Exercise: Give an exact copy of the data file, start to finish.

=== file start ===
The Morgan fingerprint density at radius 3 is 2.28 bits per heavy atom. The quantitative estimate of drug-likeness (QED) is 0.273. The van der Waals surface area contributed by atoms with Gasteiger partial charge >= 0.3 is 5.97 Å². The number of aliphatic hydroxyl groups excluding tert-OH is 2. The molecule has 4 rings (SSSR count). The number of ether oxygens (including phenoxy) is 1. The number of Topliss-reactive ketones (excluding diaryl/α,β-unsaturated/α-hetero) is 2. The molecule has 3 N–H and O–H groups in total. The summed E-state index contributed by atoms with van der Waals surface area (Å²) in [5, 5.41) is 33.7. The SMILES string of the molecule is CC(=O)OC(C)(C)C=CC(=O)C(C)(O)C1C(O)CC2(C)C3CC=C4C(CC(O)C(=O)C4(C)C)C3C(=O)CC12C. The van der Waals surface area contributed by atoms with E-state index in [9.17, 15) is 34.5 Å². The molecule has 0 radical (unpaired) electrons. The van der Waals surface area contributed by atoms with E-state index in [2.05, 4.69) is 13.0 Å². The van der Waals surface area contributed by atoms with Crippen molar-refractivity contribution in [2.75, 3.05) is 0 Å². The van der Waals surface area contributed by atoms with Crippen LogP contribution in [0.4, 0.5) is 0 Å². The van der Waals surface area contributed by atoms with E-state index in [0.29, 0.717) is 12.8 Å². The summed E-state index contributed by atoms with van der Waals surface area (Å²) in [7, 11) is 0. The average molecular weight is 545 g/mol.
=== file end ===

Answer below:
The Morgan fingerprint density at radius 3 is 2.28 bits per heavy atom. The quantitative estimate of drug-likeness (QED) is 0.273. The van der Waals surface area contributed by atoms with Gasteiger partial charge >= 0.3 is 5.97 Å². The number of aliphatic hydroxyl groups excluding tert-OH is 2. The molecule has 4 rings (SSSR count). The number of ether oxygens (including phenoxy) is 1. The number of Topliss-reactive ketones (excluding diaryl/α,β-unsaturated/α-hetero) is 2. The molecule has 3 N–H and O–H groups in total. The summed E-state index contributed by atoms with van der Waals surface area (Å²) in [5, 5.41) is 33.7. The SMILES string of the molecule is CC(=O)OC(C)(C)C=CC(=O)C(C)(O)C1C(O)CC2(C)C3CC=C4C(CC(O)C(=O)C4(C)C)C3C(=O)CC12C. The van der Waals surface area contributed by atoms with E-state index in [9.17, 15) is 34.5 Å². The molecule has 0 radical (unpaired) electrons. The van der Waals surface area contributed by atoms with E-state index in [2.05, 4.69) is 13.0 Å². The van der Waals surface area contributed by atoms with Crippen molar-refractivity contribution in [2.75, 3.05) is 0 Å². The van der Waals surface area contributed by atoms with Crippen LogP contribution in [0.4, 0.5) is 0 Å². The van der Waals surface area contributed by atoms with E-state index in [0.29, 0.717) is 12.8 Å². The summed E-state index contributed by atoms with van der Waals surface area (Å²) in [7, 11) is 0. The average molecular weight is 545 g/mol.